Key Cirque du Soleil Scene Returns to Vegas Show 18 Months After Performer's Death
Changes have been made to the choreography and equipment used in the scene
LAS VEGAS — A key battle scene near the end of Cirque du Soleil's "Ka" show is returning more than a year and a half after a performer fell 94 feet to her death when a wire rope snapped during the stunt.
Cirque du Soleil officials have invited reporters to a Dec. 3 preview of the scene's return at the MGM Grand hotel-casino on the Strip.
Cirque expects to add the scene intermittently to regular performances for the ticket-buying public starting next week, and it will be part of every performance by Dec. 12, said Alexandria Baum, a spokeswoman for the show.
Changes have been made to the choreography and equipment used in the scene, she said.
Performer Sarah Guillot-Guyard ascended too quickly on June 29, 2013, during the climactic scene, causing a wire rope she was suspended from to come out of a pulley and sever, state investigators said at the time.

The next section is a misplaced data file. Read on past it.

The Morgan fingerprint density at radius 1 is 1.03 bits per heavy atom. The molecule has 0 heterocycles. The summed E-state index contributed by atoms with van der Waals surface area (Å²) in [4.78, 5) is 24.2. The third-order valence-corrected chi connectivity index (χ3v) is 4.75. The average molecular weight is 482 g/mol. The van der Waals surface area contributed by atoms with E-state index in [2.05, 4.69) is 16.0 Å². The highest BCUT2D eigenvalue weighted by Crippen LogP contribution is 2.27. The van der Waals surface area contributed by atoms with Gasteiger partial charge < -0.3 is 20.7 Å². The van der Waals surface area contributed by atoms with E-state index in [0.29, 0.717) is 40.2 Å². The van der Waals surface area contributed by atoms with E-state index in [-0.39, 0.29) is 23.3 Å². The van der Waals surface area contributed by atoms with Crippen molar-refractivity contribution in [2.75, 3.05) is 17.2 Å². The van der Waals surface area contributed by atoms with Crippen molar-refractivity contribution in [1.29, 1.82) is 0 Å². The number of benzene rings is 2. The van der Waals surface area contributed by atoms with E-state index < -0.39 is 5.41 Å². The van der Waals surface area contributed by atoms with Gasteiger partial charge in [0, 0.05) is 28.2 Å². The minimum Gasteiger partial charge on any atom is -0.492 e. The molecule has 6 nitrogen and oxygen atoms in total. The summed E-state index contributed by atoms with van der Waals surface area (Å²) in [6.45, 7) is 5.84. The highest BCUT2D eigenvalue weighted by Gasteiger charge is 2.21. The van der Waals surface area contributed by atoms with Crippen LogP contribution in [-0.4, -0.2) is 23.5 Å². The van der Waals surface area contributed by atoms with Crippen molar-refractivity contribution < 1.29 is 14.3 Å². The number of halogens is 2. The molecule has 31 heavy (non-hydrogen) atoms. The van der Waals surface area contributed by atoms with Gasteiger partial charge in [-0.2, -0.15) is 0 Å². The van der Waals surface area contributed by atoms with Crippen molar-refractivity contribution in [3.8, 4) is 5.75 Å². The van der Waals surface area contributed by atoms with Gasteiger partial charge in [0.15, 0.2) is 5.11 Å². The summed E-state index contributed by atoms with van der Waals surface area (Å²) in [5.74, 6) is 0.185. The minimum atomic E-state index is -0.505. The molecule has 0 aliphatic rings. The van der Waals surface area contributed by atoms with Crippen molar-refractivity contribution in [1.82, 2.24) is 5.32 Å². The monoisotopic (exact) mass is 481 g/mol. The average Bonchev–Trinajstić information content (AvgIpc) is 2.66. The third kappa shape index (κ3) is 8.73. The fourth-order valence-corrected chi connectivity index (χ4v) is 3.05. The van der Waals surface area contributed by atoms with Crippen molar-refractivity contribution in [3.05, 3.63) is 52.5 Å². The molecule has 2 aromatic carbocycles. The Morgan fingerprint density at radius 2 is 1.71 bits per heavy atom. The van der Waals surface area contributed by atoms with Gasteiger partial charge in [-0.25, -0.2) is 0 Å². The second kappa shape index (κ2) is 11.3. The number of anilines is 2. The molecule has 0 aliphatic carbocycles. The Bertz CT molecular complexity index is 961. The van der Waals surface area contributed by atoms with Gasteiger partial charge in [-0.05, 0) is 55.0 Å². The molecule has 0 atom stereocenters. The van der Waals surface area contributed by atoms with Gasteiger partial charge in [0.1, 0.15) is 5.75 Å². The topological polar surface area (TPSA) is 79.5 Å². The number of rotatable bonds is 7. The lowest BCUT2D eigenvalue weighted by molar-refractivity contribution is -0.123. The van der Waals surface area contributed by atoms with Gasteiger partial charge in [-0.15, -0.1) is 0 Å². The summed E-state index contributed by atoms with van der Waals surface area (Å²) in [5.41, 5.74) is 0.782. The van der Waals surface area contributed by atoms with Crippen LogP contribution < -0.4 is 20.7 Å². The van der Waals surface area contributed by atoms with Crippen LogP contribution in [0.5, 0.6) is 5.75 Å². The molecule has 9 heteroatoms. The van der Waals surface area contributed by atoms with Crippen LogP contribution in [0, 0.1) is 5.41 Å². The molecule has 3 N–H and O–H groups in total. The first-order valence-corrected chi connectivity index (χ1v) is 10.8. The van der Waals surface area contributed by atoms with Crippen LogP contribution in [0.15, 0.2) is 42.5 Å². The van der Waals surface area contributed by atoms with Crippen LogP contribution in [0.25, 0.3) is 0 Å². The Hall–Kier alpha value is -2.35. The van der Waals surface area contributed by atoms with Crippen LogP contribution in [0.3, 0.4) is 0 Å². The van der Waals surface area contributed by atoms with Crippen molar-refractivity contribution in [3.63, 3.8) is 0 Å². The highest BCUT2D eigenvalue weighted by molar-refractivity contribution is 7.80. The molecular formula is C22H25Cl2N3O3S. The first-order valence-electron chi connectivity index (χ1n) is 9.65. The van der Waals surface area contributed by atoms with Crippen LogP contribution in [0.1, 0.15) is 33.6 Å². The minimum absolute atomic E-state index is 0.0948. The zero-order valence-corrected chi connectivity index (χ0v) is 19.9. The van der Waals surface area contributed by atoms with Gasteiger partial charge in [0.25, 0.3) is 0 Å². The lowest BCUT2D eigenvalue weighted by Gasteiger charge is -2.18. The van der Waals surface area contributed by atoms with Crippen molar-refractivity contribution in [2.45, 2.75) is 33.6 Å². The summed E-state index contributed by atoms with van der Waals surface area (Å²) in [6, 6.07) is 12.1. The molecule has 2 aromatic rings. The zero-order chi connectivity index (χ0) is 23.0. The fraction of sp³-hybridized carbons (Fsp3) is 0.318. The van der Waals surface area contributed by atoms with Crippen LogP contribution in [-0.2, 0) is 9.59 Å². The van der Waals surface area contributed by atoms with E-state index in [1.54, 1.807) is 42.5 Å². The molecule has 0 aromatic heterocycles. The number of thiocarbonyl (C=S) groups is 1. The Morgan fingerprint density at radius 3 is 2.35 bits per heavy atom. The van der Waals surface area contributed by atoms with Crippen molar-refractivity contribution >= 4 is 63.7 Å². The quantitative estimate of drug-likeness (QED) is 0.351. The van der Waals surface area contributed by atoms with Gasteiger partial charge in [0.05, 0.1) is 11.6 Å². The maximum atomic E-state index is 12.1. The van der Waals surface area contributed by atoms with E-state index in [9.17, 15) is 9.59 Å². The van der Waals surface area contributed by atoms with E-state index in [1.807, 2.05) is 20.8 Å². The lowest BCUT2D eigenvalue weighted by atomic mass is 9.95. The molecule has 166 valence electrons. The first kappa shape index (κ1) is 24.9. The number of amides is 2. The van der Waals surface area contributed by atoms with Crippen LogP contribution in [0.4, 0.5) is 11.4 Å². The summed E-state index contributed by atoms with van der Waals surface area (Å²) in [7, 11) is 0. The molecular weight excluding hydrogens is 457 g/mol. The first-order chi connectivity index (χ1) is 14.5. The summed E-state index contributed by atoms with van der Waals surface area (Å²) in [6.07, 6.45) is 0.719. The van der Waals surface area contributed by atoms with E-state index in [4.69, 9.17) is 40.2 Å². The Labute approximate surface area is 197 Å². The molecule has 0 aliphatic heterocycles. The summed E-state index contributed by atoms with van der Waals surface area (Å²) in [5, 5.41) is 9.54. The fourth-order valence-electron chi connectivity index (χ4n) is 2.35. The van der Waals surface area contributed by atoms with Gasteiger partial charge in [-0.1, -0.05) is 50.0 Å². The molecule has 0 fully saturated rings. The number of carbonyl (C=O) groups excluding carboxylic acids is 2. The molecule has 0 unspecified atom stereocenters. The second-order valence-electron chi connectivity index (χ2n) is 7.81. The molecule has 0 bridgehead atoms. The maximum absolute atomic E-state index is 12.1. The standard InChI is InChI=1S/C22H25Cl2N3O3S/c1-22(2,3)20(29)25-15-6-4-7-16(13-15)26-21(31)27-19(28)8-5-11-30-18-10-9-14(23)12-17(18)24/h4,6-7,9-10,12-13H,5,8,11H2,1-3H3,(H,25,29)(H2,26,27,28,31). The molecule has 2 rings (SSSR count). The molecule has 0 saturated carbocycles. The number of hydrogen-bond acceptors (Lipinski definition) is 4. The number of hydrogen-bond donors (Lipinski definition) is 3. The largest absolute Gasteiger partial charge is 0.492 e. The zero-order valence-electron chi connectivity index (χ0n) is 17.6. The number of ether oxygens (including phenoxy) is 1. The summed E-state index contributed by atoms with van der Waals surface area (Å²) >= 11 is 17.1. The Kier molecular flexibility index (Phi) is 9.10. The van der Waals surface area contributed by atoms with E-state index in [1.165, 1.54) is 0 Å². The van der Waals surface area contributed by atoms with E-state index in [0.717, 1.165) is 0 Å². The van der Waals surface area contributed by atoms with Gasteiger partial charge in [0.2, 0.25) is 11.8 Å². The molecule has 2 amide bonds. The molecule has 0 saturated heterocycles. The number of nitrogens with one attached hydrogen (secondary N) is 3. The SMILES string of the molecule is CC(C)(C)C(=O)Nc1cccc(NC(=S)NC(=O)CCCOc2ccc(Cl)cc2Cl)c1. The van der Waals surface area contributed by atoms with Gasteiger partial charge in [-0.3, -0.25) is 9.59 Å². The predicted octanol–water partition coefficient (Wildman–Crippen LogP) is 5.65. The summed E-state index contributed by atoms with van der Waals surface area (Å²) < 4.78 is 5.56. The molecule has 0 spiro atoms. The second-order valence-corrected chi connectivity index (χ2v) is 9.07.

The show reopened 17 days later but without the battle scene. It was later replaced with a different scene and eventually a projected version of the battle scene in November 2013.
Guillot-Guyard was the first performer to die in an onstage accident in Cirque du Soleil's history.
Nevada's Occupational Safety and Health Administration informally settled with Cirque du Soleil Nevada and MGM Grand after Guillot-Guyard's death.
After initially issuing several citations and proposing penalties, OSHA cited Cirque du Soleil on two counts and fined the company $7,000. The agency cited MGM Grand on one count but didn't issue any fines.
"Ka" is one of eight Cirque du Soleil productions at hotel-casinos on the Las Vegas Strip.
A few months after the "Ka" incident, Cirque removed a stunt called the "Wheel of Death" from its show "Zarkana" at the Aria Resort and Casino after a male performer fell off and was hospitalized.
In August, a performer in "O'' at the Bellagio resort was injured while using that show's Russian Swing, which launches performers into the air and then the water.